From Iceland — Known Unknowns: Mortal Orchestra Part II

Known Unknowns: Mortal Orchestra Part II

Published November 12, 2014

Chris D'Alessandro
Photo by
Matthew Eisman

After watching the Unknown Mortal Orchestra off-venue show on Friday, I internally told myself I would watch the off-venue feature gig at Harpa Norðurljós on Saturday so I could compare and contrast the two with a scrutinizing eye, like any good Doctor of Journalism would do. And so I did. The consensus? Well shit, we’ll get to that after a little wordy foreplay first.

It was Saturday night, their were long queues for everything and the air smelled of patchouli and smoked cinnamon, I’m just kidding, no it didn’t, I couldn’t tell you what the air smelled like because my nose was running from the chill in the air, but I was equipped with a flask of warming whiskey and I had just seen the dancing Aurora Borealis for the first time in my life. It felt like a blessing from the gods, the universe was on my side…

But the security guards at Harpa weren’t. After waiting in a queue to get to the upstairs of Harpa I was frisked by one of the security guards, as he felt my left pectoral muscle (where my flask was concealed in my breast pocket) he instantly had known what he felt, there was no way my pectorals were that buff and jacked up, he felt my flask of whiskey. I smiled wryly and offered him a swig, which he declined by saying “You can’t have that here, pour it out”. I had to forfeit my spot and pour out the whiskey out of the flask, I couldn’t just leave the flask behind, it has served me so well. I went through the entire process again, but I wasn’t frisked this time (should have just kept the whiskey), and I was finally on the upper level of Harpa. ZAAANG.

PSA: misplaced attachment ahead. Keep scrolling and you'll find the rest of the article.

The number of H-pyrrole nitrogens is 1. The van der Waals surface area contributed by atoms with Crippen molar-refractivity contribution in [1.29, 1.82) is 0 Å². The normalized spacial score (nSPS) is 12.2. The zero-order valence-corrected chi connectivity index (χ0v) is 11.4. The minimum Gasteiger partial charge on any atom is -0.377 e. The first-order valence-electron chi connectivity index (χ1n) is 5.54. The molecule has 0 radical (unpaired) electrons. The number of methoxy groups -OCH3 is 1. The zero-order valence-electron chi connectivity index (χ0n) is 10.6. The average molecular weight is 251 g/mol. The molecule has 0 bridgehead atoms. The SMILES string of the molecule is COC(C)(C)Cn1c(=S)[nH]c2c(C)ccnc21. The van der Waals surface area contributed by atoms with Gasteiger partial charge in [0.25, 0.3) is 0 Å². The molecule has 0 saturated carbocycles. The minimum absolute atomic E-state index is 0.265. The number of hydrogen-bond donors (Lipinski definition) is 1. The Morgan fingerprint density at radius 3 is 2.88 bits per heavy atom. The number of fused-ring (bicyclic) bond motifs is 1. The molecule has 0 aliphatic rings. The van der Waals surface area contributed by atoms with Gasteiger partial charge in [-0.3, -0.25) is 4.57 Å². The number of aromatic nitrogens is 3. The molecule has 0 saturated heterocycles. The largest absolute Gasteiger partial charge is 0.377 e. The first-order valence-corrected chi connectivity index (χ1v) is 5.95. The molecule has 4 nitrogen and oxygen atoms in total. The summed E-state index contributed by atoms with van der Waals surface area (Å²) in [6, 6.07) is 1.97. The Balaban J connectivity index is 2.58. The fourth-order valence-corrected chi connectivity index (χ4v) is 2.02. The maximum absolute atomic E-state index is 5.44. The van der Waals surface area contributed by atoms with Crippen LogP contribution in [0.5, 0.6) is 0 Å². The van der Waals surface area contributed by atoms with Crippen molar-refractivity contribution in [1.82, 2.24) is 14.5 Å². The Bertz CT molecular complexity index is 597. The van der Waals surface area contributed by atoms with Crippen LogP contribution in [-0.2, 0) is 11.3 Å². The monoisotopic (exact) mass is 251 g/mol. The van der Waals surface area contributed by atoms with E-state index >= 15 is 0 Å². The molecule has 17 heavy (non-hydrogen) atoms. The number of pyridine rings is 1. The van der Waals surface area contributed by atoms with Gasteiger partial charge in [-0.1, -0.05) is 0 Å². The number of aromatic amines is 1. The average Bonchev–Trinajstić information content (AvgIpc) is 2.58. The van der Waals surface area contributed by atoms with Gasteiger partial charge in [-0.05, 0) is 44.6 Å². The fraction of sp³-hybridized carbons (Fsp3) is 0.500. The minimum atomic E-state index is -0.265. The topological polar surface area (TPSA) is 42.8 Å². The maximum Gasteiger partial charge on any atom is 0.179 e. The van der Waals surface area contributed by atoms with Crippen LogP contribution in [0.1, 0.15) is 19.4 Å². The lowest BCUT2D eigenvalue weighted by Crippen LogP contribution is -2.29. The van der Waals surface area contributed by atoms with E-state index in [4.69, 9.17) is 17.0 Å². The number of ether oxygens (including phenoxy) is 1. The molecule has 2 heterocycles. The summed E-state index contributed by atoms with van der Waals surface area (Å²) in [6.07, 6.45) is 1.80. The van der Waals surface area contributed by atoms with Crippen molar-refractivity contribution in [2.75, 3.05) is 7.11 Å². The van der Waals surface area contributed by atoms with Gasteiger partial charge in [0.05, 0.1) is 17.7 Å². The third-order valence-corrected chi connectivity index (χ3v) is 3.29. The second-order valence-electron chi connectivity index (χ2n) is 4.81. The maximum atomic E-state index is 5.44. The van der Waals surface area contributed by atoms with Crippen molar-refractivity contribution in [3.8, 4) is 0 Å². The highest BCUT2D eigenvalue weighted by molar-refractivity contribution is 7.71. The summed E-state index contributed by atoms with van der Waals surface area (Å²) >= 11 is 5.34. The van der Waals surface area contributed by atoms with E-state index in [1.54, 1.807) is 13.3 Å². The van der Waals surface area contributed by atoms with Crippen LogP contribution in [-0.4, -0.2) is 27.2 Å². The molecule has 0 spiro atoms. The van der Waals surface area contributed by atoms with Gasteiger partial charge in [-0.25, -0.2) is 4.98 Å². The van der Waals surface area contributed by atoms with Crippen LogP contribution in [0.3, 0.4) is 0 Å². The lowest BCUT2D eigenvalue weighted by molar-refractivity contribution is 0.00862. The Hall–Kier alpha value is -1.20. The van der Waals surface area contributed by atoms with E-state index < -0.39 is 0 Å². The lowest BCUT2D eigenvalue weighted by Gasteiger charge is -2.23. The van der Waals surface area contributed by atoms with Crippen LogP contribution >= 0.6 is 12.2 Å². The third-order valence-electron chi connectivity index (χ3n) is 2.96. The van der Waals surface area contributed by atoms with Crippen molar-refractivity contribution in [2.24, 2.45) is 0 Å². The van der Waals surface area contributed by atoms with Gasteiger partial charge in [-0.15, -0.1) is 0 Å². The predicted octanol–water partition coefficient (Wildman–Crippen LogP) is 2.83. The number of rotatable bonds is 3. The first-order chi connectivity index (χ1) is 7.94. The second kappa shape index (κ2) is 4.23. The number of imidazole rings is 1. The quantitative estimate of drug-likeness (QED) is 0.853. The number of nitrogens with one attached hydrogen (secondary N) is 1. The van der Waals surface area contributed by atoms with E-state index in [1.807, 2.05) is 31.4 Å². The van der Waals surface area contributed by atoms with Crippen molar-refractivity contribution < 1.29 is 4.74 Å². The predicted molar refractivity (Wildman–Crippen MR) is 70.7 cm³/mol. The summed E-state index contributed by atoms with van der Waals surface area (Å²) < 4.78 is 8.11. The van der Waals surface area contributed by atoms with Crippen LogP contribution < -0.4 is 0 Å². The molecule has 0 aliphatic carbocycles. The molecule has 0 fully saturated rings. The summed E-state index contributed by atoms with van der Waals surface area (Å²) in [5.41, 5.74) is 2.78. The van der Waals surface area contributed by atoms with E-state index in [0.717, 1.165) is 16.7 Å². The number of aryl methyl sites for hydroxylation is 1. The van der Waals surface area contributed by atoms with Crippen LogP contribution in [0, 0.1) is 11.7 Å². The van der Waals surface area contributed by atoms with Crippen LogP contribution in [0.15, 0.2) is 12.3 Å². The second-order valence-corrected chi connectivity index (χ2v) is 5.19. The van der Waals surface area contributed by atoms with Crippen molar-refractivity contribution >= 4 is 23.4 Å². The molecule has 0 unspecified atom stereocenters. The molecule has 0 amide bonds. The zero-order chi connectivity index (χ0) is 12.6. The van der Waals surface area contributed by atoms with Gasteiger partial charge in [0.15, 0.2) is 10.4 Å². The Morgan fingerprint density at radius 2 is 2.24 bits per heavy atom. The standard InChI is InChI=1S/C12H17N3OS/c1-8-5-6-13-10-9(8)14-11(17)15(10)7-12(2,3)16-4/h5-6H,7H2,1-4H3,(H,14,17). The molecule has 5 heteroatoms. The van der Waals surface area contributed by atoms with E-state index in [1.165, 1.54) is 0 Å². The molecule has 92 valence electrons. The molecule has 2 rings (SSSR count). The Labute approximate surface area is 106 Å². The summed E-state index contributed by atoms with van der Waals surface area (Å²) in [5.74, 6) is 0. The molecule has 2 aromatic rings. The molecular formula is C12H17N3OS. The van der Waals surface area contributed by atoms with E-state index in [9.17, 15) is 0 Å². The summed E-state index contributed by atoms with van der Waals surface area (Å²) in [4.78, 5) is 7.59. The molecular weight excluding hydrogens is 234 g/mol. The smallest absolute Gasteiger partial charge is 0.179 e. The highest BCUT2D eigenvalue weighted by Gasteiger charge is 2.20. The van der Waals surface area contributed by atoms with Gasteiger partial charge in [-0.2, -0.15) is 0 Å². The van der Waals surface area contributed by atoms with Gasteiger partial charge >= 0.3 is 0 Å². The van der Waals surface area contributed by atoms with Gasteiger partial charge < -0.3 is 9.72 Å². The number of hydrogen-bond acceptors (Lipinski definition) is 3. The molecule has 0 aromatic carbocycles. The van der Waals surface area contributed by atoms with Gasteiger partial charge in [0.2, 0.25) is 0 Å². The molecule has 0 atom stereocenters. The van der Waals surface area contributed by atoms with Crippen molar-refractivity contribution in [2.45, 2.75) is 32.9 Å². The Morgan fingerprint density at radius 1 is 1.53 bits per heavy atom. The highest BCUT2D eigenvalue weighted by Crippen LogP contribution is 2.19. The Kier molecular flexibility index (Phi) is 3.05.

The gods have seemingly abandoned their favour on me, Norðurljós was packed and it smelled like a can of smashed assholes and I was without my warming whiskey. Darkness consumed me both literally and figuratively, the venue was dark and the emotional loss of my whiskey weighed heavy on my heart. I was a couple songs late but that didn’t matter much, I had already seen the bands glorious set the day before and had high expectations. I watched on, moments seem to come and go, blurring together without anything grabbing my attention, despite a good performance, the sound just wasn’t filling up the venue and resonating the same way it had at Bíó Paradís, I felt the disconnect.

I definitely wasn’t this close…


I won’t go into length about the set, musically it was good, but if I just wanted to just listen to them I would have put my headphones on and stepped outside and listened to the albums on my phone under the allure of the Northern Lights, I wanted the experience of actually seeing the band, but that was quite difficult to enjoy stuck by the doors of the venue. I realized then why I had been sticking to the smaller venues during the entire tenure of the festival, and the contrast experience of watching the same bands performance had solidified this notion for me.

So the consensus? Harpa venues are bumming me out man! They are like massive black boxes that dismantle any hope of a performer to audience type engagement. No intimacy. It’s like fucking with paper bags over each others heads… It sure as hell feels like a disconnect. A room without a view. A sound without a face…

I want Airwaves to retain its personable charm rather than mold into the grandiosity of commercial festivals like Coachella which seems to place more emphasis on what people are wearing rather than the quality of a bands performance. I know everyone won’t agree with me, but anyone with an opinion that differs from my own is wrong.

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